Strange Things to Do: Bumbershoot

For the UAS Whalesong
Friends, my readers, you lovely people: Why are you here in Juneau studying at UAS? I’m here for the simple fact that it was going to be a stepping stone university, and then I started learning Tlingit. Shortly after I began learning Tlingit, I enrolled in the Alaska Native Studies program. So, now I’m here for a while because it’s the most logical place to be in my field of study. Despite my story, I am aware some of you made a big decision to travel far and wide just to attend this university. Why? Well for one, this place is sort of amazing, but at the same time Alaska is also this happy balance of amazing stuff, strange stuff, and crazy weather all rolled into one snowball in the face for anybody who decides to reside here. I am here with this article to talk about an amazing yet strange (and crazy weather as well, I suppose) experience I had recently.
Over the long Labor Day weekend I traveled to Seattle with my Aunt to go to the super rad creativity festival: Bumbershoot! This was the first time I’d been out of Alaska since 2010, let alone in Seattle—I hadn’t been there since I was 8 and all I remember about that was walking the rolling hills of West Seattle’s neighborhoods. Alaska is pretty small in population and traffic compared to essentially anywhere else in the United States, being so used to living here as soon as we got off the jet at SEA-TAC it was like an over stimulus of new-everything for me. There were so many cars, people, and holy smokes—it took forever to get to our hotel and cost a small fortune with how the traffic was on the weekend! That was just mind blowing in itself, the rest of the trip was even more eye opening though.
Bumbershoot is an annual festival that happens in Seattle and features a bazillion things to do, vendors to check out, concerts to see, films to watch, and art to see. It is an amazing experience for a good price for the complete weekend price and the amount of things you can jam into a 3 day weekend. To say the least a total culture shock for myself; the “Will Call” line to get our wrist bands was over 3 city blocks long and still growing at one point! It was pouring buckets of rain while we were waiting in line too! Thunder was rumbling, lightning was striking, and some of the outdoor shows had to be put on hold due to weather. People were going up and down the Will Call line selling garbage bags for $1 it was pouring so constantly. With about six people standing shoulder to shoulder in the line there were a lot of umbrellas, garbage bag rain jackets, and people who looked like they’d just taken a shower standing in line. And, to say the least, if we lined those people up one by one, or even two by two, we could lap my hometown’s mile long boardwalk at the very least four times. It was strange and a complete “no way, that only happens in the movies” moment for me. The festival itself helped me with my insecurities with big crowds too I think. I grew up in a rural community with a population of 100, there was at no point in my trip to Seattle where I was in an area where there were anywhere less than 100 people. Total culture/life shock, folks.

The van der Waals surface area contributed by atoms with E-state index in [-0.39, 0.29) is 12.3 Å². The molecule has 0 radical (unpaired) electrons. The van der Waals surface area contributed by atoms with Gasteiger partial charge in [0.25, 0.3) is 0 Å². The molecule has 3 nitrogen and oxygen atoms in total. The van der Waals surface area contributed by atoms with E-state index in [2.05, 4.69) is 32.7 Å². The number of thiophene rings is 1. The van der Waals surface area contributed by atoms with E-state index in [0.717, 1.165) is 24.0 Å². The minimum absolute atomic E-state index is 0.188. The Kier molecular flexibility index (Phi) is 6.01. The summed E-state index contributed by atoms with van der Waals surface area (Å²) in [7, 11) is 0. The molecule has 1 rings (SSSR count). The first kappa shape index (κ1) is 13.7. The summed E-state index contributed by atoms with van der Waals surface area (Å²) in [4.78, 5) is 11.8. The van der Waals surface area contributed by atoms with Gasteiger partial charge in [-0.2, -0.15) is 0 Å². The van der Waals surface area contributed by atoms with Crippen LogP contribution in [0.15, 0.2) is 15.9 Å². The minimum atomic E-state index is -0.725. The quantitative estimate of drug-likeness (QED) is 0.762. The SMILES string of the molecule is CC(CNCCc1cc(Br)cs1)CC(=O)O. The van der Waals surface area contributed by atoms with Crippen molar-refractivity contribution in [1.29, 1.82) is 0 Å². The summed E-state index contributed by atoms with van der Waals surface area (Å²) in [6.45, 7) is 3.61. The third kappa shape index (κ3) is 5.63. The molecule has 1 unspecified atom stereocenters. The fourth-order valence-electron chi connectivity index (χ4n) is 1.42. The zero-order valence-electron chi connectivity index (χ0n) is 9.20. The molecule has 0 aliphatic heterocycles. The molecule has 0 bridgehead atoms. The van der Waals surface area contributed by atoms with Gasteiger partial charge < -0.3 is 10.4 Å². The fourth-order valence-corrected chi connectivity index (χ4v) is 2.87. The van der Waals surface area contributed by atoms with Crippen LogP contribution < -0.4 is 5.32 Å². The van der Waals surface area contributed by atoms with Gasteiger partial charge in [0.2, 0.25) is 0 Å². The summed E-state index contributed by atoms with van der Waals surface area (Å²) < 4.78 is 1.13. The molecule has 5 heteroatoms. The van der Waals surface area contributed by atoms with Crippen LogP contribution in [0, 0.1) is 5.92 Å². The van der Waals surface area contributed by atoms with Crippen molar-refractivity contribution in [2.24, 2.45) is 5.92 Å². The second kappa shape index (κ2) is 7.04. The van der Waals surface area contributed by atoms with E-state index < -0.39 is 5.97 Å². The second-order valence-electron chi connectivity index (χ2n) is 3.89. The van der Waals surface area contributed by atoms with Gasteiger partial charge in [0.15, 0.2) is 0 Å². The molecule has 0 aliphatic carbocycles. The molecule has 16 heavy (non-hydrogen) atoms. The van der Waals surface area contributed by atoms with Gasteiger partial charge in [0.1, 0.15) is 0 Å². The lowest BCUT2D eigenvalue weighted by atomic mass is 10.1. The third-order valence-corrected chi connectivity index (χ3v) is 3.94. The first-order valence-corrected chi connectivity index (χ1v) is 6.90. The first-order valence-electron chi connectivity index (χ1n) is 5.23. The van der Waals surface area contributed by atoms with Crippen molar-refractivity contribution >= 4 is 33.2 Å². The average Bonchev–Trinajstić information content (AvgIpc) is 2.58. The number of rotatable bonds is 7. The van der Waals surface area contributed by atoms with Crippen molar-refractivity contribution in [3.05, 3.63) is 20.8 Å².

There were so many options too: what to drink, eat, smoke, do, who to talk to, and the decision to make that if you ever want to see anybody again- you need to exchange information or you’re very likely to never see them again (I noticed that can be a good and bad thing depending on the person). All of these options that came with this   amazing place were very foreign to me; because in Juneau it’s quite the opposite of that and I didn’t even realize it until I went and experienced Bumbershoot in Seattle. I mean, I’d been out of state and on vacation before to places like Hawaii and California, but the busy/strange/amazing you experience in Seattle, especially at a huge festival like Bumbershoot, puts everything you’ve ever experienced up to that point into new perspective. For example, Juneau now seems incredibly quiet, small, and slow paced for me coming back from Seattle. is a pretty interesting site that featured a newspaper like “Strangers Guide to: Bumbershoot” that I picked up while I was there. It really showcases every aspect of the festival. There was a lot of good information in the paper, but also a lot of interesting things. Having a minor in Psychology and an interest in Social Psychology and Sociology, the ads in the paper, the writers who did the reviews on bands, artists, performers, etc., was all very captivating to me. Despite sometimes feeling like a fish out of water or an eagle with clipped wings, the festival and all of its strangeness was an experience that gave me so much more insight to what a larger society is like and a new perspective on Juneau and everything I thought about “big” up until this weekend. My advice to you all goes along with this quote that I am quite fond of, “If it’s both terrifying and amazing then you should definitely pursue it.” Take that with you as you go forth with your time here at UAS, in Southeast, Alaska, and generally in life: if it’s a little strange or out of your comfort zone don’t be quick to decline, it could be a surprisingly exciting learning experience, just like my time at Bumbershoot in Seattle!

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